The over-the-top action was great, as were the gory deaths which earned the film a more restrictive rating than it otherwise would’ve. But it’s hard to see how Deadpool could’ve worked as a film marketed at kids and teenagers; it needed to have the freedom to offend in order to accomplish what it set out to. Overall, I don’t really care whether it stayed true to its source material, but Deadpool was a hilarious send-up of the whole superhero genre.

Honourable Mentions:

Just before I declare my favourite film of the decade, I want to look briefly at a few other titles that almost made this list. I’ve picked ten – which absolutely could’ve been the top ten themselves. Obviously there are way more than ten or twenty films to enjoy from the 2010s, and while the decade has been dominated by sequels and franchises, there have been some great original and standalone works too.

Oz The Great And Powerful (2013) – A fun return to the Land of Oz, fronted by James Franco.
Jurassic World (2015) – An interesting attempt to reboot the Jurassic Park franchise. It was nice to see a fully-operational park.
Tomorrowland (2015) – An underrated film loosely based on the Disneyland attraction. Great performances and an interesting concept.
Bohemian Rhaposdy (2018) – Perfectly acted by Rami Malek, who won an Academy Award, this biopic of Queen’s front man is an entertaining look at the band’s rise.
Star Wars Episode VIII: The Last Jedi (2017) – Controversial and unfortunately divisive among fans, Rian Johnson’s film tried to shake up Star Wars after JJ Abrams played it very safe two years prior. And it succeeded.
Joker (2019) – I can’t rank this because I haven’t seen it. But everything I’ve heard has been great and I can’t wait to see for myself.
Moana (2016) – As mentioned above, a great Disney film with an inspirational story. And some catchy songs.
World War Z (2013) – Less a horror film than an action flick with zombies, it stands up as an interesting and different take on the zombie genre in a decade overrun by The Walking Dead.
Game Change (2012) – I fully admit this is a niche film (especially outside the USA) as it documents John McCain and Sarah Palin in their unsuccessful campaign. As someone who finds such things fascinating it was an interesting – if supposedly inaccurate – film.
Phineas and Ferb: Across the 2nd Dimension (2011) – What can I say except I really enjoy Phineas and Ferb? The film is based on the longest-running Disney Channel original cartoon, and is more of the same, playing out like a feature-length episode of the show.

Number 1:
Rogue One: A Star Wars Story (2016)

The Death Star looms over the beach on the plant Scarif in this poster for Rogue One.

When it came to naming my favourite film of the decade, I didn’t need to think twice. Rogue One took everything great about Star Wars and condensed it into a single standalone piece of cinema. Though I would argue the scenes with Darth Vader were unnecessary, the full power of The Empire is on full display here, and after The Force Awakens successfully took the story forward by a generation, Rogue One brought fans back to where it all began.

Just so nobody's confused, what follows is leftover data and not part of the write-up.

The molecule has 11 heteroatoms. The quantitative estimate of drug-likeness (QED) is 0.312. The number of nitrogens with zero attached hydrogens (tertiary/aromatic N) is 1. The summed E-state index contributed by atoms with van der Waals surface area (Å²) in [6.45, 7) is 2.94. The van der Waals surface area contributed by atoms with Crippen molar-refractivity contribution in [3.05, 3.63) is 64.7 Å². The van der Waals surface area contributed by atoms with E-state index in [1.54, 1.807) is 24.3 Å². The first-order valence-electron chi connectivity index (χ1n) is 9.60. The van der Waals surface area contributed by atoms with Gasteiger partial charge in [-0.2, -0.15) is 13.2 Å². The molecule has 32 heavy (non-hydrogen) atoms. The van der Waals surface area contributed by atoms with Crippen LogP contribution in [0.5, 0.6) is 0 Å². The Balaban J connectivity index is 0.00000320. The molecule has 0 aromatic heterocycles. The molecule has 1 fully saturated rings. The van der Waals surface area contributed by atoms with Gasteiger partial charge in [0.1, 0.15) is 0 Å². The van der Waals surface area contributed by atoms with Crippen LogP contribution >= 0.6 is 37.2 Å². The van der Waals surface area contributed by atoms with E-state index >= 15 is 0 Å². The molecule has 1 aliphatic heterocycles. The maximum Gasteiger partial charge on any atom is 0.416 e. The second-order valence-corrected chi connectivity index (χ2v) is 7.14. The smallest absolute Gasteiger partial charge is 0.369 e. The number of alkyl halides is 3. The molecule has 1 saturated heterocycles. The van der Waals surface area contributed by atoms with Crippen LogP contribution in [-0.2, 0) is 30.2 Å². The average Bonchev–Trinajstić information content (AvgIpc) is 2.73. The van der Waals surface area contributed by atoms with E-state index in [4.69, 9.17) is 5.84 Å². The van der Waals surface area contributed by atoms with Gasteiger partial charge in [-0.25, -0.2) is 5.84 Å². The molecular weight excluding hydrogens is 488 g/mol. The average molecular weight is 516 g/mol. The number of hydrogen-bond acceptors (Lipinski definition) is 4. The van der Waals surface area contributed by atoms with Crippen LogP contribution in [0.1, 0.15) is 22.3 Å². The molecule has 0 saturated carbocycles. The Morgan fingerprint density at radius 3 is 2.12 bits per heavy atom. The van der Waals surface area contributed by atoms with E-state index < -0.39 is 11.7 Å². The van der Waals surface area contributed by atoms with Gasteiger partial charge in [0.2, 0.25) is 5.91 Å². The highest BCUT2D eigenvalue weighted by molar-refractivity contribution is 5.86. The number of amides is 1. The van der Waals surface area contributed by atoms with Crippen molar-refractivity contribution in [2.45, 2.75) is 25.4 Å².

Jyn Erso is such an excellent protagonist; selfish and completely jaded when we first meet her, she becomes conflicted and eventually rises to inspire hope in the Rebellion over the course of the film. Each of the characters we meet is interesting and could reasonably have a whole film or series dedicated just to them. Rogue One is, in that sense, a perfect team-up film, bringing together a diverse array of characters from the Star Wars galaxy in a no-hope plot to steal the Death Star’s plans.

Ben Mendelsohn is on this list as a villain for the second time, and while he was great in Ready Player One, this is truly his outstanding performance. Though unfortunately his character is ultimately overshadowed in the final cut of the film thanks to Darth Vader’s appearances, Krennic is a kind of Star Wars villain we haven’t really seen – the career man who takes far too much glee in his work.

The CGI recreations of both Carrie Fisher and Peter Cushing were very, very close to being perfect. And I think in that sense, Rogue One has paved the way for technology that will become increasingly common in future.

Everything from the music, the aesthetic, the return to the era of the Original Trilogy was everything I wanted from a Star Wars film, and the decision to kill off basically the entire cast was an incredibly bold decision in such a franchise- and sequel-focused era of filmmaking. We need more films like Rogue One.

So that’s it.

My top picks for films of the decade, and while there are undoubtedly lots of enjoyable films I missed, these are the ones that were, at least, the most memorable. I’ll also take a look back on the decade’s best television series and video games in upcoming lists, so be sure to check back for those before 2020 rolls around.

All films mentioned above are the copyright of their studios and distributors. This article contains the thoughts and opinions of one person only and is not intended to cause any offence.